A bit of mess, isn't it? Furthermore, many applications don't yet have support for some (or any) of these protocols. In that regard, it's currently a waiting game. Still, it's interesting to compare the different approaches taken here. Most of these protocols carry significantly more weight that plain-old DNS - with DNS-over-HTTPS being the most weighty, and DNSCurve being the lightest I should imagine.

I find it especially curious that DNS-over-HTTPS is as popular as it is. Surely it's a bit flawed if you've got to look up the domain name of the HTTPS server that you need to contact in order to do a 'secure' lookup? A safe is only as strong as it's weakest point, after all....

But wait, there's more!

Encrypted and verified responses are all very well, but it's no good of the owner of the DNS server themselves are logging all the queries you send to them! Google's service logs a percentage of queries made permanently to disk, and OpenDNS don't appear to have very many details on their website about what data they collect and what they don't!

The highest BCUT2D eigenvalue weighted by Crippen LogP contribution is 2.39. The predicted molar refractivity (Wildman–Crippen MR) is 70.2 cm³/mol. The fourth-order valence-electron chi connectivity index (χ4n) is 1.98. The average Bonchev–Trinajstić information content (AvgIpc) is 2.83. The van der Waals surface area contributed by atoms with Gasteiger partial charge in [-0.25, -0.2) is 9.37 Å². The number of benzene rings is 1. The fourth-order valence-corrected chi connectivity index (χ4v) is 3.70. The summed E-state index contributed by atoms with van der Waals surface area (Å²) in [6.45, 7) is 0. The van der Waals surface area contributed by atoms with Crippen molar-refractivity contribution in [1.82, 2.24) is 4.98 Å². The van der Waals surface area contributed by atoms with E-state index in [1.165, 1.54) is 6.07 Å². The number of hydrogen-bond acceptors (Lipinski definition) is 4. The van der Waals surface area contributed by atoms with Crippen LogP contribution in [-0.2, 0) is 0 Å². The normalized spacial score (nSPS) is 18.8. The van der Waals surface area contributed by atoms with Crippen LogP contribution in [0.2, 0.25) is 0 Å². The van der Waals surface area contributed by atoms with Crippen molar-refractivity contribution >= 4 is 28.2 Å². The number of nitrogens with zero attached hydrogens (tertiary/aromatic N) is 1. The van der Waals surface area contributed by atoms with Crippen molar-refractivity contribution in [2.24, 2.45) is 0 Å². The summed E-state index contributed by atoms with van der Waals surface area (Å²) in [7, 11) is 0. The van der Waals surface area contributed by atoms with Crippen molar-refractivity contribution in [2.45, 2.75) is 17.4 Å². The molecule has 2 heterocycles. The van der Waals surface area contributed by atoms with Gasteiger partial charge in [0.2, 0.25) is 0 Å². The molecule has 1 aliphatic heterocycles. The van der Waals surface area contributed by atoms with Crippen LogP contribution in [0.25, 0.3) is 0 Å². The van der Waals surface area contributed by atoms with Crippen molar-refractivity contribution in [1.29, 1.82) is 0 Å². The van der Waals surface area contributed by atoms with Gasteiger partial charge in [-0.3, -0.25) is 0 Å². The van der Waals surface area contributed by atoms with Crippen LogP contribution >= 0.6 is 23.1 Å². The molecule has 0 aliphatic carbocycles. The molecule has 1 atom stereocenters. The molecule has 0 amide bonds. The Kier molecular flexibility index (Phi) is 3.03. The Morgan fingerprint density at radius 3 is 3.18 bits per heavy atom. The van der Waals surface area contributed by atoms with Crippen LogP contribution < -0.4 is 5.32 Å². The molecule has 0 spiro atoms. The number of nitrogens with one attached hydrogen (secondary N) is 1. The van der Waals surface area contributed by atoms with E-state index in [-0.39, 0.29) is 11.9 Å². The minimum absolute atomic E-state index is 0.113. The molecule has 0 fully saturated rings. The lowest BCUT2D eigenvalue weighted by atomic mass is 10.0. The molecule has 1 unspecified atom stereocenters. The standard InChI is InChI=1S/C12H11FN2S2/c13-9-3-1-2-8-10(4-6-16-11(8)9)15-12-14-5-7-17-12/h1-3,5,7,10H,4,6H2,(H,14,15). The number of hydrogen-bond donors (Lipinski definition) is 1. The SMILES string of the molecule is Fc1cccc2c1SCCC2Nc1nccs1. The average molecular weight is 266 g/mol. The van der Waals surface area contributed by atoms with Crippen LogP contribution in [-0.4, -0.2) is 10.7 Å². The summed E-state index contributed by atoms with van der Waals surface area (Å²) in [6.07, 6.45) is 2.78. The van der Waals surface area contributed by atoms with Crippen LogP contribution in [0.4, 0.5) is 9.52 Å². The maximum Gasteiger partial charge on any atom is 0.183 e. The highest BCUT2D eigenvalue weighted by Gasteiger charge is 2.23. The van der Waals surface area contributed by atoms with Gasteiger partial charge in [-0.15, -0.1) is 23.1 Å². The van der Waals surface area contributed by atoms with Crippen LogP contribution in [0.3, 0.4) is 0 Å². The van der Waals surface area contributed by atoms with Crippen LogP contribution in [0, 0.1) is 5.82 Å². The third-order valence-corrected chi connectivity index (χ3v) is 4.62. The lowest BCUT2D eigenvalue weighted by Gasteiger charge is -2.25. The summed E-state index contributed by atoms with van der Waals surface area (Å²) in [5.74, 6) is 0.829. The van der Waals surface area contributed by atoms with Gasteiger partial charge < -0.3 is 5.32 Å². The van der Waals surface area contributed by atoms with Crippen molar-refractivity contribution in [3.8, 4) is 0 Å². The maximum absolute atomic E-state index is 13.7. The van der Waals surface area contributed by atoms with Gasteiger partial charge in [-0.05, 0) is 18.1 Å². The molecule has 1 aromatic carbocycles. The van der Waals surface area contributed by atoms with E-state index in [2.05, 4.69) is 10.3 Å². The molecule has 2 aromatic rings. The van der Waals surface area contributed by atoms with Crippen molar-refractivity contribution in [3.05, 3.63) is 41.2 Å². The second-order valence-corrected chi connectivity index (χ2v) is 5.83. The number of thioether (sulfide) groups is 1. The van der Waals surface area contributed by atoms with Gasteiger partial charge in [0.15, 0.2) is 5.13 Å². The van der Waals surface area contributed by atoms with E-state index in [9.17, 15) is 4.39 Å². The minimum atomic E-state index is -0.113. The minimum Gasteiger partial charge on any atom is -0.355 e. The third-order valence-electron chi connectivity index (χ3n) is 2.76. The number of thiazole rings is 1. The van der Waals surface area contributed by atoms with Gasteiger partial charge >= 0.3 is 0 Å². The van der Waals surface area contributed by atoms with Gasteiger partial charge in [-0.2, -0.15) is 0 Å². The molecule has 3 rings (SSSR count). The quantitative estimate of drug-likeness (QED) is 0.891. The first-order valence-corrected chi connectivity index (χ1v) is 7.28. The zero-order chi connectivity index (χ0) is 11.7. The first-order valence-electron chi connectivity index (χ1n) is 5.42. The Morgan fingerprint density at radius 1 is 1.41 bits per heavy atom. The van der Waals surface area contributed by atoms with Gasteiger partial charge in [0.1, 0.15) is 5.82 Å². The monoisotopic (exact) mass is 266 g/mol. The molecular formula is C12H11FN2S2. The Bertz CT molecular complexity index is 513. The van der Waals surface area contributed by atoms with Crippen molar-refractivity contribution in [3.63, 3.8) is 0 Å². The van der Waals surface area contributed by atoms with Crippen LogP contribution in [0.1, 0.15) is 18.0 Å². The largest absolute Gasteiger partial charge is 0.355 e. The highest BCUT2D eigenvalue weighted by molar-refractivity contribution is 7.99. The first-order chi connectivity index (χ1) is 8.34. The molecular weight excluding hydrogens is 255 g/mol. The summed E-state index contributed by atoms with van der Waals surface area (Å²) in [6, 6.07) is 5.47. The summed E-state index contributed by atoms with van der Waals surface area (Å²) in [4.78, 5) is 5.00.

Furthermore, some DNS servers (especially those controlled by ISPs) tend to have some domain names censored due to agreements with their country's government - preventing you from 'accessing' a website by stopping your device from figuring out where on the internet to talk to.

Clearly, these are serious issues - and the solutions boil down to trust. Who do you trust to send your DNS queries to? If you don't trust any of the aforementioned providers (Google Public DNS or OpenDNS), then you could always run a DNS resolver yourself.

How does it work if you run it yourself? Well, basically instead of your device sending queries to a remote DNS server, they send it to your personal DNS server instead. Your personal DNS server then performs a recursive resolve. Basically, this means that it traverses the requested domain name from right-to-left, analysing and resolving each part in turn. For example, would be resolved like so:

  • com.
  • discord.
  • gateway.